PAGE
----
Faridun crosses the Tigris on his way to fight Zahhak, from the Book of Kings (Shahnama) by Firdausi (1590/1600) by Reza `AbbasiOriginal Source: https://www.chesterbeatty.ie/
Detached folio, ink, pigments and gold on paper, Persian text with illumination, chapter-heading (recto) and painting (on verso), one of twenty-two folios from a partial copy of the Shahnama, attributed to the early reign of Safavid Shah `Abbas I, possibly Qazvin, Iran, c. 1590-1600.
Full-page painting with small text-columns of Persian poetry, Faridun leads his cavalry army across the deep river, watched by the punctilious ferryman in his boat. The ferryman has refused to carry the army across, because they do not have the correct permit.
These are verses of Persian poetry, written in an elegant script called nasta`liq. They tell how prince Faridun was furious when the ferryman refused to bring his army across the river by boat, and decided to swim across instead. The lines are organised in pairs of parallel text-boxes, because the poetry is composed in rhyming couplets. Here, the poetry pauses after three lines, to create space for the dramatic full-page painting below – and it continues in the text-boxes at the bottom left of the page.
At this point in the story, the young Iranian prince Faridun and his army are riding to the palace of the evil tyrant Zahhak, to defeat him and end his thousand-year reign of terror. There is a comic interlude when they reach the river Tigris: the ferryman won’t provide the army with boats, because Faridun doesn’t have the right permit. Here the official sits on his boat with a baffled look on his face, watching the heroic army swimming across the fast-flowing river.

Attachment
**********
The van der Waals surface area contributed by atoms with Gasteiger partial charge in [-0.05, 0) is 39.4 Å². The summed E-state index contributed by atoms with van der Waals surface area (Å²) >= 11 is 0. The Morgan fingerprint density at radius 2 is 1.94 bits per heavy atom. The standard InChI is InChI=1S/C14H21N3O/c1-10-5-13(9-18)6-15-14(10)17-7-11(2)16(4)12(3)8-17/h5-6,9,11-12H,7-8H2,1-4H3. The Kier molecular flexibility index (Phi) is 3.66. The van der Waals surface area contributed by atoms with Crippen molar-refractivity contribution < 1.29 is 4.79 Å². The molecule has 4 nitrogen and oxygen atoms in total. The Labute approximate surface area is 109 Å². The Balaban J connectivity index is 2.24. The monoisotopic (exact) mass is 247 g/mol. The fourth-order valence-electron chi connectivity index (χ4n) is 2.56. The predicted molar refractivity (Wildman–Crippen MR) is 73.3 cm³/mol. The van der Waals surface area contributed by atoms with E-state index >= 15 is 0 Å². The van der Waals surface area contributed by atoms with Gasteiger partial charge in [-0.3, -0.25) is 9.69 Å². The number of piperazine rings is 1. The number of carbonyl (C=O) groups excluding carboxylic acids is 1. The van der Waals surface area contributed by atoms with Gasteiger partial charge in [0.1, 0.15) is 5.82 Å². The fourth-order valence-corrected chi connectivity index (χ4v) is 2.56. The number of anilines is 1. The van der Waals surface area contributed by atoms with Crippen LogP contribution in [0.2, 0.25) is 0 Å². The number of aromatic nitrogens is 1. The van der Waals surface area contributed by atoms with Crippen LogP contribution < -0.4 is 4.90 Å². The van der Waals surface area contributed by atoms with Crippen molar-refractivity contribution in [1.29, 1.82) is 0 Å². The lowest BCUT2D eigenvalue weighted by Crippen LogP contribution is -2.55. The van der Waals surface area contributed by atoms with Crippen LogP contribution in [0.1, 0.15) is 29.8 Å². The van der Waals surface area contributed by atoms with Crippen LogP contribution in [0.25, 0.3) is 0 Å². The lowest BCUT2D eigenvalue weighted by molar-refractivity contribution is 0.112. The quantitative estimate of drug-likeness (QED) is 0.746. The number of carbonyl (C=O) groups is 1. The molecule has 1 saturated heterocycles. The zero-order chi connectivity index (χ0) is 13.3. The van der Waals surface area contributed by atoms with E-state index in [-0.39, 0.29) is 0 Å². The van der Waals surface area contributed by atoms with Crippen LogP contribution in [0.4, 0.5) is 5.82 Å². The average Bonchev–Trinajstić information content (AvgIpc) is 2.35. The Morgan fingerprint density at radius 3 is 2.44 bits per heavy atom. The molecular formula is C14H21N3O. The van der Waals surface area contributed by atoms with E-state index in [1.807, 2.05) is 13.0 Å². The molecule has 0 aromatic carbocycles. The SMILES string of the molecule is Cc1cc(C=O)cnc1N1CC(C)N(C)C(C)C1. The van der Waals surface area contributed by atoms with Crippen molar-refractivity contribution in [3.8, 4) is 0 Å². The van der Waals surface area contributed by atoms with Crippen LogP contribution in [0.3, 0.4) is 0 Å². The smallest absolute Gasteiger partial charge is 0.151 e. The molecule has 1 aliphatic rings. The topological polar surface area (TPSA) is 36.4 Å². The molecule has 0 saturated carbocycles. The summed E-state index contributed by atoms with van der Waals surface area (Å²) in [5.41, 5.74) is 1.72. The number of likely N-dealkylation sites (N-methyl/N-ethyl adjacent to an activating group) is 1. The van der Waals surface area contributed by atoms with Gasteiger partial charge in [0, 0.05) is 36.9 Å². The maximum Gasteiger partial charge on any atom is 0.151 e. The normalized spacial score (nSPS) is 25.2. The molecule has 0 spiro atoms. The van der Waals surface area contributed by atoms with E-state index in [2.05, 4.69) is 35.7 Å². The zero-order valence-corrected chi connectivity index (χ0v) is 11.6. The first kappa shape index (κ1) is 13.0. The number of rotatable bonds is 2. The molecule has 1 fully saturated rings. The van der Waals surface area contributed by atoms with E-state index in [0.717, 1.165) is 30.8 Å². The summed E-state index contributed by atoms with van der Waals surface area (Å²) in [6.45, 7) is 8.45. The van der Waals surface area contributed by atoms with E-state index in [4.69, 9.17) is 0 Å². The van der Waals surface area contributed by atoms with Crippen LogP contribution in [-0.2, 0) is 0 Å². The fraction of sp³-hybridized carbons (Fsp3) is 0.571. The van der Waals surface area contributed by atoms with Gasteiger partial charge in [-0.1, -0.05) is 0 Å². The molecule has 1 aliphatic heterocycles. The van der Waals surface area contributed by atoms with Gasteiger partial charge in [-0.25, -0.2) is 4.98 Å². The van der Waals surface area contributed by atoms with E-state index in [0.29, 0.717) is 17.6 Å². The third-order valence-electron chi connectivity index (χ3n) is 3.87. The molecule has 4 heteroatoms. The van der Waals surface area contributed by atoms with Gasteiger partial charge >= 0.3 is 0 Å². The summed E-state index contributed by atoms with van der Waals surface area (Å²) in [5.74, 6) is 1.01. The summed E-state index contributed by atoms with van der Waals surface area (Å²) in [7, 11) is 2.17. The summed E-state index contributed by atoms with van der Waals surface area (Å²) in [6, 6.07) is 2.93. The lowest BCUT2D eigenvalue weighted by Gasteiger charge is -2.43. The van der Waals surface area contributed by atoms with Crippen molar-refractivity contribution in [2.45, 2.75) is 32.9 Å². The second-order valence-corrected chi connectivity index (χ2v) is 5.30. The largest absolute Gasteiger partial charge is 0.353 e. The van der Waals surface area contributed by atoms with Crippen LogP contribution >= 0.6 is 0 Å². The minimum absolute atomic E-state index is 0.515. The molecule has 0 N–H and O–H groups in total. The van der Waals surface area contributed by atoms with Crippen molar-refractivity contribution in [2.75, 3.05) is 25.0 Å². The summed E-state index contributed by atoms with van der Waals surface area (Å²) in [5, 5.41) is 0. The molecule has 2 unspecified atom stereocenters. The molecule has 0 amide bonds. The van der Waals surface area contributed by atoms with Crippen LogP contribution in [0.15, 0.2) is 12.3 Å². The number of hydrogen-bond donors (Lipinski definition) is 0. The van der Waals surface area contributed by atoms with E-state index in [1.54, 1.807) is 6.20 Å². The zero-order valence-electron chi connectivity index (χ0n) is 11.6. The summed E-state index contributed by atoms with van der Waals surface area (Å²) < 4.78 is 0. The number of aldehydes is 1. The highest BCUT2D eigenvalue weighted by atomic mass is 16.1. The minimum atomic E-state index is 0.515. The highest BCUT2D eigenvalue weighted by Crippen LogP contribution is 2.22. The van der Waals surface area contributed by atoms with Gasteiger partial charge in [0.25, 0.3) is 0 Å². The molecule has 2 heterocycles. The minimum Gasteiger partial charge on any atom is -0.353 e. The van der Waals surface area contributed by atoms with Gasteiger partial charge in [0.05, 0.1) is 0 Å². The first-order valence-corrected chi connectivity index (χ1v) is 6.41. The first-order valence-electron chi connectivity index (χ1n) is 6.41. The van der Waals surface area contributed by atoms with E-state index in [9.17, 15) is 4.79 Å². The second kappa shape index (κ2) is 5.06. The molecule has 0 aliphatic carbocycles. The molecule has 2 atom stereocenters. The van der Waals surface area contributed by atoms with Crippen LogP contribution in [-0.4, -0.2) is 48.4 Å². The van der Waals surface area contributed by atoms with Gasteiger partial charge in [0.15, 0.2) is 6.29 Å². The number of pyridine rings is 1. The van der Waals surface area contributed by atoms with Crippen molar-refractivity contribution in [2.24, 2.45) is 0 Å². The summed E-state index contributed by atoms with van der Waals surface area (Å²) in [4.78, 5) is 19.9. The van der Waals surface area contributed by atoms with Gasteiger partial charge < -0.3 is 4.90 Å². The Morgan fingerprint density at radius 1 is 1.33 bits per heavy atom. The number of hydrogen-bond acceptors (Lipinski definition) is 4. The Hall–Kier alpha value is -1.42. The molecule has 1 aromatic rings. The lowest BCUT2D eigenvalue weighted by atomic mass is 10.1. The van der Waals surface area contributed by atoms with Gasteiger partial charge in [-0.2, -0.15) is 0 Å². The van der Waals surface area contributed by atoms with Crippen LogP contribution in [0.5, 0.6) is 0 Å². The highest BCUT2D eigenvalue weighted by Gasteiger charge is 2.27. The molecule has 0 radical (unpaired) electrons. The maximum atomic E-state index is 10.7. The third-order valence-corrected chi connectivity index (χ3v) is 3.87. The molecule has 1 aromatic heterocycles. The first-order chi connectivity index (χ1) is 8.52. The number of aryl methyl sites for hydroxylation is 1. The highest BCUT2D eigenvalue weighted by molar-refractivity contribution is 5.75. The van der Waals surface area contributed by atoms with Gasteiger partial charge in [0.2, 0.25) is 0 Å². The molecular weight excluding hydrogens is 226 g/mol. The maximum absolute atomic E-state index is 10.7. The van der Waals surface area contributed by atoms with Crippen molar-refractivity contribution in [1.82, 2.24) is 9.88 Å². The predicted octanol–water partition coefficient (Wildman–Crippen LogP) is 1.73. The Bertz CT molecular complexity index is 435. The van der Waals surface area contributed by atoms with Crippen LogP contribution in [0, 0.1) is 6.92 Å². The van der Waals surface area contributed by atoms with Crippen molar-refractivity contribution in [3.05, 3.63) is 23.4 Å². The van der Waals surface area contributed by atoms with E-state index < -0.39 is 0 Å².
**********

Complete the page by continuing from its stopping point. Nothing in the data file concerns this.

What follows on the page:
The waters of the Tigris river have been painted in silver, which now appears black in colour. This is because the metal has long since oxidised. The original scene would have shown a gleaming metallic silver river. By looking closely, the viewer can still see the outlines of the rushing waves.
The poem describes how Prince Faridun rides his rose-red horse directly in to the torrent, undeterred by the lack of boats. Here he turns his head to his forces behind him, to see his loyal men follow him into the waters.
Paintings in sixteenth-century Iran often include details that show the artists playing with the picture-frame. Here , the artist has painted some loose rocks that seem to have “fallen out” of the scene, and a small bare tree growing into the margin space.
CBL Per 277.14
This painting is a page from a book, that was assembled in the last decade of the sixteenth century, in Iran. Some eighty years later, the book was restored, with new pages and other additions. The margins were then decorated in gold, with scenes of animals in a wild landscape. They are not part of the story-line in the main painting, but they add to the beauty of the book as a whole. Here, a crouching leopard looks across at a mountain goat, running away.
All text and images © The Trustees of the Chester Beatty Library, Dublin
Exhibit presented by Moya Carey
Chester Beatty, Dublin, Ireland